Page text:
“We have worked very closely with our neighboring communities. Our farm being expansive, we need clearing for farming which is quite lengthy and tedious. On this front we engage the local farmers by giving them a couple of acres for free. They till the land, put on their crops which could be maize or legumes (beans) which add value to the soil. In the proceeding season we plant grass in these areas that we use to feed the animals.
“Upon harvesting the farmers keep the proceeds and only give back to us a sack of maize per acre farmed, and not money. Through this initiative, we have forged a win-win situation where they can take care of their families and improve their livelihoods while we get cleared areas to plant grass to feed the animals,” Leah elaborates.
“Our priority now is to have our own abattoir in the farm. At the moment we bring the animals to a national abattoir where they are slaughtered, and the carcasses ferried to our production facility. Having our own abattoir in the firm will ensure we have and control the entire value chain – raising, slaughter, production and distribution.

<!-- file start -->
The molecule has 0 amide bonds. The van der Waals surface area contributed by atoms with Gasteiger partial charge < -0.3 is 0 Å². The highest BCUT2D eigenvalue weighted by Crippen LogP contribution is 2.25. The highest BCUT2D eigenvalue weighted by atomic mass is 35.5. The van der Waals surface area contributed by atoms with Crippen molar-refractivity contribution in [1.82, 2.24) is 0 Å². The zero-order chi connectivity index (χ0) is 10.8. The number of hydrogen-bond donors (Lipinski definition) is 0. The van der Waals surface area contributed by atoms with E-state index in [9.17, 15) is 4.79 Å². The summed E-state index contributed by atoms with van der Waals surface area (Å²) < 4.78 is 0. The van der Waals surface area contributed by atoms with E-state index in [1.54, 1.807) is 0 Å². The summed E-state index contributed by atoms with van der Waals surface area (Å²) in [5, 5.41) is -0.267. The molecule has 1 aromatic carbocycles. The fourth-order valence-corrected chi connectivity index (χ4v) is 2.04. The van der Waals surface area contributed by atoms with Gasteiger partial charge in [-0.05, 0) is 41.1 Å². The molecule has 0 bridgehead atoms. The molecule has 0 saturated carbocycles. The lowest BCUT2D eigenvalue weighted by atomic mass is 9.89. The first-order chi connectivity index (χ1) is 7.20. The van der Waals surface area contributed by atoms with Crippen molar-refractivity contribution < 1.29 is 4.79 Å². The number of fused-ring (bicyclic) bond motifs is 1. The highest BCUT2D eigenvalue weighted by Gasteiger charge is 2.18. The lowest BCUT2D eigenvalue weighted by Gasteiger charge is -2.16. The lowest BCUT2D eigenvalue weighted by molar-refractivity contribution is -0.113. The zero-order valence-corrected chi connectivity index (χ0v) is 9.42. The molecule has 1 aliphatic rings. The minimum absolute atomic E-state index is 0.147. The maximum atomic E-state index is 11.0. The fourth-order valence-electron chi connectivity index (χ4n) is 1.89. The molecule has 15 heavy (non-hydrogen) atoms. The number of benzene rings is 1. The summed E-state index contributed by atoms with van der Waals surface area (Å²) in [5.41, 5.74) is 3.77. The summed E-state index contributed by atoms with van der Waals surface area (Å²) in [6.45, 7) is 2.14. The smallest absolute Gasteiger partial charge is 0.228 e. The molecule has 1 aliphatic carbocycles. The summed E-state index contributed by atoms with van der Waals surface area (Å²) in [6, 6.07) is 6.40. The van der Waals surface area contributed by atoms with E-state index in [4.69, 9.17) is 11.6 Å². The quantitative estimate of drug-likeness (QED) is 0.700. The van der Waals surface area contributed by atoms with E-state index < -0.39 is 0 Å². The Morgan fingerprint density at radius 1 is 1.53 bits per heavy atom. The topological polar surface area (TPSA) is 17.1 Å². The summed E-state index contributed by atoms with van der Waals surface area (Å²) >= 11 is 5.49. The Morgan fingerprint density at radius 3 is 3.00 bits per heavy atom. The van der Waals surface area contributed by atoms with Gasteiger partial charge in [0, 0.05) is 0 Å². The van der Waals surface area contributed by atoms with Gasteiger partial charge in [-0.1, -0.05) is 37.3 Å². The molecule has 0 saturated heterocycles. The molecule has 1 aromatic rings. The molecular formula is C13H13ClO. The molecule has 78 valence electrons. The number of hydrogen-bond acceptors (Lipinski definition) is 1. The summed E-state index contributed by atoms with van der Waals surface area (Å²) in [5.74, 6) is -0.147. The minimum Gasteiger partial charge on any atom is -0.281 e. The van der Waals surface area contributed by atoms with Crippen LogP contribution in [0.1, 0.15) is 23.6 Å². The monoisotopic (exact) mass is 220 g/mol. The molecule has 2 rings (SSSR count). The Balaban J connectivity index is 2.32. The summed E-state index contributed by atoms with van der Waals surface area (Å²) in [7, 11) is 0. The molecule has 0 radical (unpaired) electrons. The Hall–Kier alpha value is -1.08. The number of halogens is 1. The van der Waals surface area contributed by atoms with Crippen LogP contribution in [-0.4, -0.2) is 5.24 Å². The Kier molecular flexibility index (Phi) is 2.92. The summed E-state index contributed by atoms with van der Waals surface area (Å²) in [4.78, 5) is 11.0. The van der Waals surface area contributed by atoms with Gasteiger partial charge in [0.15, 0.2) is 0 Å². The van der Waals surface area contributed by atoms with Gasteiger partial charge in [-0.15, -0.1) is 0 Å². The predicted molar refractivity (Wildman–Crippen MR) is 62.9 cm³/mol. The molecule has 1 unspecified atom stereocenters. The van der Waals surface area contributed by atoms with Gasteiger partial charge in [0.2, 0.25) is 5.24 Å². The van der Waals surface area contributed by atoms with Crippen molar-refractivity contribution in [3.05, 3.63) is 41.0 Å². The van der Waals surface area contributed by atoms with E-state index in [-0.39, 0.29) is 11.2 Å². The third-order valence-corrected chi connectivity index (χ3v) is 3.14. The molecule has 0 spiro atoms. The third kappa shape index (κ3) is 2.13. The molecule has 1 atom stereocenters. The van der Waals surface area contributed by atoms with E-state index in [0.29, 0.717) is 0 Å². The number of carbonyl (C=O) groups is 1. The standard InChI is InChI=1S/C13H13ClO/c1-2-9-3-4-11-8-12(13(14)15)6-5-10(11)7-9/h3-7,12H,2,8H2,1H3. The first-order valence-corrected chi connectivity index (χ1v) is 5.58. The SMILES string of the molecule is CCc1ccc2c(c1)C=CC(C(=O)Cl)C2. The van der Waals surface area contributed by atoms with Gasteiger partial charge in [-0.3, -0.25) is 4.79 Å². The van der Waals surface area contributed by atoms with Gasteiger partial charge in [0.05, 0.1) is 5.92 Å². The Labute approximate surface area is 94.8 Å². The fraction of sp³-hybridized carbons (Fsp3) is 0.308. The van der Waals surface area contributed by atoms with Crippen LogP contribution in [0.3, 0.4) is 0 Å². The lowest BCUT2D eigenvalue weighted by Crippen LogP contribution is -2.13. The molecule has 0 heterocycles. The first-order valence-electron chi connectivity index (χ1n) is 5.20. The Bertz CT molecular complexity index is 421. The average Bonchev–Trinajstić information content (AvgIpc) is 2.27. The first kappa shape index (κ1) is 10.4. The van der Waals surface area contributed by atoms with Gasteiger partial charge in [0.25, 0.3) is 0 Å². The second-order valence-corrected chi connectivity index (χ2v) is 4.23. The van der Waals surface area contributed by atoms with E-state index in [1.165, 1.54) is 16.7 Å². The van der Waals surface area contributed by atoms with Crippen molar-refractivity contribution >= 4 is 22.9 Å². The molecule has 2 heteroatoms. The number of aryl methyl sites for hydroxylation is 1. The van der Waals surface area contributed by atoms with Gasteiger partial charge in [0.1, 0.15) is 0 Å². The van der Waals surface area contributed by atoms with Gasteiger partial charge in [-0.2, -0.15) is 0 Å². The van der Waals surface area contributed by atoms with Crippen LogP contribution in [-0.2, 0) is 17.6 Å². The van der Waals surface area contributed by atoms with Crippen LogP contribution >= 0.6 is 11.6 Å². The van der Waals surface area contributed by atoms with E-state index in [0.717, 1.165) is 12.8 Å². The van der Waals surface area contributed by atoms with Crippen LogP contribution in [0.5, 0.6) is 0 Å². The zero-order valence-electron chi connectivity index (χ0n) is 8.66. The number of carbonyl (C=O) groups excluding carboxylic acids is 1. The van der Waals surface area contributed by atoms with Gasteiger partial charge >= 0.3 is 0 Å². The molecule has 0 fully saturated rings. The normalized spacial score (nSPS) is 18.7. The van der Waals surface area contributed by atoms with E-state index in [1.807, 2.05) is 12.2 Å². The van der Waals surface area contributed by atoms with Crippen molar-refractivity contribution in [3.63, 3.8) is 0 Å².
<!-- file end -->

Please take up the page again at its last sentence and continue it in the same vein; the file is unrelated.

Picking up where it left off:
“Only production will happen off the farm in the city. Uganda is an emerging market and there are very many things that are lucrative, farming being one of them. Seven Hills Ranch is looking forward to becoming a leader in meat processing and distribution. We are looking further into exports and help contribute to the country’s objective of exporting more,” Leah concludes, as she looks into the future